Controlling_Connectivity by Gretta Louw
Video, performance documentation, 2011
Controlling_Connectivity was a durational online performance and self-experiment that began in 2011. At the Art Laboratory Berlin gallery, Louw was closed off from the outside world – no sunlight, no visitors, no breaks – except for constant contact via the internet. At a time when the utopian potential of social media was being hyped and years before the Cambridge Analytica revelations, Louw sought to test the psychological and physical effects of our connectivity fetish. For 10 days, she was constantly available via Facebook, Twitter, Tumblr, Google Hangout, Second Life, and Skype – the range of platforms alone showing how dramatically and how rapidly the social media landscape shifts – for contact, conversation, and questions by performance participants from around the world. What followed was a surprisingly deep series of musing conversations with a varied group of participants about the nature of social media and how it might change society, communication, psychology, and politics whilst sleep deprivation and physical degradation visibly creep in to the artist’s experience.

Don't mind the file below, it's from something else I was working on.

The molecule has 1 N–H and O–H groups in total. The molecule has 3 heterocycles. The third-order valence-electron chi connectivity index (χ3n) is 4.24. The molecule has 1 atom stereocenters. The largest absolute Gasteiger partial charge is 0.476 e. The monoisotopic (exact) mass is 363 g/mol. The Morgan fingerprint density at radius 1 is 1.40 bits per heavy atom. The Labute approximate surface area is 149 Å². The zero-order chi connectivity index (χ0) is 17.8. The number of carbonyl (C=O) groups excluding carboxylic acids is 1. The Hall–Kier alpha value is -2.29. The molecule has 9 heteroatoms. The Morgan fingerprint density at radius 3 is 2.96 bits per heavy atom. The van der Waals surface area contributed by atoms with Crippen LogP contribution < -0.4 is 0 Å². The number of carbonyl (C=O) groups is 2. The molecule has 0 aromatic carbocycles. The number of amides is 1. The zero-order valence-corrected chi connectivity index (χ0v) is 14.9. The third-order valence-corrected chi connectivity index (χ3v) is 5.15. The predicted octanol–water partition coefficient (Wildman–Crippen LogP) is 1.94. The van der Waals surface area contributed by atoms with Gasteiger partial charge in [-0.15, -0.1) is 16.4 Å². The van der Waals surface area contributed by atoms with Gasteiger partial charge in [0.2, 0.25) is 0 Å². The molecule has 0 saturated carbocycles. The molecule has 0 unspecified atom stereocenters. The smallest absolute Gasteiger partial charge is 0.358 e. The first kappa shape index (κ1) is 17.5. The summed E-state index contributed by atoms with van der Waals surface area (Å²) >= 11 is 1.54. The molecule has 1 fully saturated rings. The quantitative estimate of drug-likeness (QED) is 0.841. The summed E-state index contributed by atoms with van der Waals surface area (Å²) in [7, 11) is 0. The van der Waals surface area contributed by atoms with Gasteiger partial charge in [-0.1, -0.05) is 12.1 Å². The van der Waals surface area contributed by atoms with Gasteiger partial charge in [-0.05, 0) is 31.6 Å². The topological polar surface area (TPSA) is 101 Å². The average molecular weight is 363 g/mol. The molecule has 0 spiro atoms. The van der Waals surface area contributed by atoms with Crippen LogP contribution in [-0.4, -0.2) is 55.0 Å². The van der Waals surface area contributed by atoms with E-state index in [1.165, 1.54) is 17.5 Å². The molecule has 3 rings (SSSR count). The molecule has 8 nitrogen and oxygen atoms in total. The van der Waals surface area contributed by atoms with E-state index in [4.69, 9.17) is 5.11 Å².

Dissection Of a Disappearing Cloud (Indifference & repetition #2)
by Hans Overvliet
Installation, 2019
On August 9 2018, the Said al-Mishal Cultural Center in Gaza City was obliterated in a bomb strike by the Israel Defence Forces. For people outside the Gaza Strip, this incident was mainly perceived as a media event, embedded in a web of interrelated and often conflicting political interests. From these external perspectives, the materiality of the explosion, in which matter was transformed and people were hurt, tends to move to the background. The explosion is easily perceived as merely a collection of images, a cloud of data that is contained by the digital platform that one accesses through a small screen of a digital device.
DISSECTION OF A DISAPPEARING CLOUD (Indifference & repetition #2) approaches the Said al-Mishal bombardment as a material event. The artist asked a friend in Gaza City to collect dust and dirt from the remains of the building and send this to him. He then mixed the dust with water and used it to paint a large scale representation of the dust cloud that accompanied the explosion of the center, based on a photo he saw in the news when he learned about the bombardment.